Kasumi Blessing works at Novo Nordisk where she is responsible for driving the implementation of the UN Guiding Principles on Business and Human Rights. She participated in the Human Rights related training organized by FIBS during which she shared her insight into the topic and shared her views on best practices. After the training FIBS met with Blessing to further discuss the topic.
What ’respecting human rights’ means to Novo Nordisk?
It means treating people with dignity and respect. Treating everyone with respect is part of Novo Nordisk’s company value, Novo Nordisk Way, which is the foundation for the company’s culture and DNA. In terms of management processes, Novo Nordisk is committed to meeting the responsibility to respect human rights, as set out in the UN Guiding Principles on Business and Human Rights.
What have been the biggest benefits you’ve gained due to assessing your human rights impacts?
Novo Nordisk has a long history of working with human rights as part of its Triple Bottom Line approach to business. The company conducted its first human rights impact assessment with reference to the International Bill of Human Rights in 1998. That has resulted in several dedicated programmes including access to health, equal opportunity and diversity, health and safety.
The impact assessment we have conducted in line with the UNGPs has enabled us to understand a number of our potential impacts on a wide range of human rights. This has led to several new concrete work streams across our value chain aimed at further strengthening our systems of preventing and mitigating potential impacts from occurring.
We have also conducted mapping and assessment of operational-level grievance mechanisms for the potential human rights impacts identified. Accordingly, we have also begun to develop or strengthen different grievance mechanisms at an operational level of the company.
Along with these concrete actions to strengthen our human rights management, the impact assessment has generated awareness, reflection and engagement over our responsibility to respect human rights.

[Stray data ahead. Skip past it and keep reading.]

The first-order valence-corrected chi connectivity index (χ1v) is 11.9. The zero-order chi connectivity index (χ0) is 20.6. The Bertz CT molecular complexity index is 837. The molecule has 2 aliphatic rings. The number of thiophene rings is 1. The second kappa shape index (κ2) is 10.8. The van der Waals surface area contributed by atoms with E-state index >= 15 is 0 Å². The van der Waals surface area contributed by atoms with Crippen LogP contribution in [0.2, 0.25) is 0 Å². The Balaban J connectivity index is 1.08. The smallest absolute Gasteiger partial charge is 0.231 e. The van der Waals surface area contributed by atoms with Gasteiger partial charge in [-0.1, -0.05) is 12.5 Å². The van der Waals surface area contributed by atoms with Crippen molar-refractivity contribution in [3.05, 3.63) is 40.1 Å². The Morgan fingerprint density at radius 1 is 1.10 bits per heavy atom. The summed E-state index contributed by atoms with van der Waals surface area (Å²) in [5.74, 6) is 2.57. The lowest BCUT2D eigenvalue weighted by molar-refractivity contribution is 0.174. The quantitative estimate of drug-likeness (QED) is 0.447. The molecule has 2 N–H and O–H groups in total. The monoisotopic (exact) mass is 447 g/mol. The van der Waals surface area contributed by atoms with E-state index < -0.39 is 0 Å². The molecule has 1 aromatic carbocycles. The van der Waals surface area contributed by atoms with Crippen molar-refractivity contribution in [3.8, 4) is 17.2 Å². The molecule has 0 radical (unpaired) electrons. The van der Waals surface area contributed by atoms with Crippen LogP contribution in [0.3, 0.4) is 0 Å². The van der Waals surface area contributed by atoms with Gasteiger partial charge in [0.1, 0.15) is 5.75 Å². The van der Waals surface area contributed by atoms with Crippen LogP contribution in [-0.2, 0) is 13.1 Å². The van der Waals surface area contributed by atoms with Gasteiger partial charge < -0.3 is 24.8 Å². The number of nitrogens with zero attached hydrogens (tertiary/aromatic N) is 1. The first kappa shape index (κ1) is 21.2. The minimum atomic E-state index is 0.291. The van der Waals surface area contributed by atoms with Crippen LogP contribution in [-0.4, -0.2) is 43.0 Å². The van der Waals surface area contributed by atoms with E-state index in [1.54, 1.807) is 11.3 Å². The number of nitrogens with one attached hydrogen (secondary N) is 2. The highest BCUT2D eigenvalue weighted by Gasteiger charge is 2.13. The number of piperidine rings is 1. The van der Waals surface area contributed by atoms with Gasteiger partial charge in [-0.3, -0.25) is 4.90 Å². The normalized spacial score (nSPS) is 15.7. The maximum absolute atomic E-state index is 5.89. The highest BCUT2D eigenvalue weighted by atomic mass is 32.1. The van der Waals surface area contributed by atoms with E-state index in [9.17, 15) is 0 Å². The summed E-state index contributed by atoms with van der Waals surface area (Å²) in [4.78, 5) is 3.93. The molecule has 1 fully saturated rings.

Can you identify success factors, which have helped you in managing human rights related issues in your company?
I am doing this by learning, and lessons-learnt include:
- Try to be business-savvy. A good understanding and appreciation of the company’s business is essential. This includes an understanding of organisational structures, drivers, operations, evolving business contexts and different cultures in various departments.
- Draw upon existing systems and strengths, related to the above point. This helps develop relationships, embedding, ownership and capacity among stakeholders in the company.
- Talk to both the hearts and minds, when engaging stakeholders in the company (eg when conducting due diligence).
- Step-by-step and systematic approach. Sounds so simple, but implementing UNGPs is an assiduous process. Remember to celebrate progress.
- Follow news and regularly touch base with peers to inspire ‘what about us’-imagination for ongoing due diligence. These days news are full of ‘business and human rights stories and dilemmas’, without necessary being labelled so.
Kasumi Blessing truly demonstrated that she implements the last point of her success factors list by participating and sharing her experiences during FISB training on human rights. She also further deepened Novo Nordisk approach to Human Rights by participating in a roundtable discussion organized to FIBS member companies. In these sessions, she shared her views and visions regarding the links between Human Rights and Business operations.
Interview: Helena Kekki, FIBS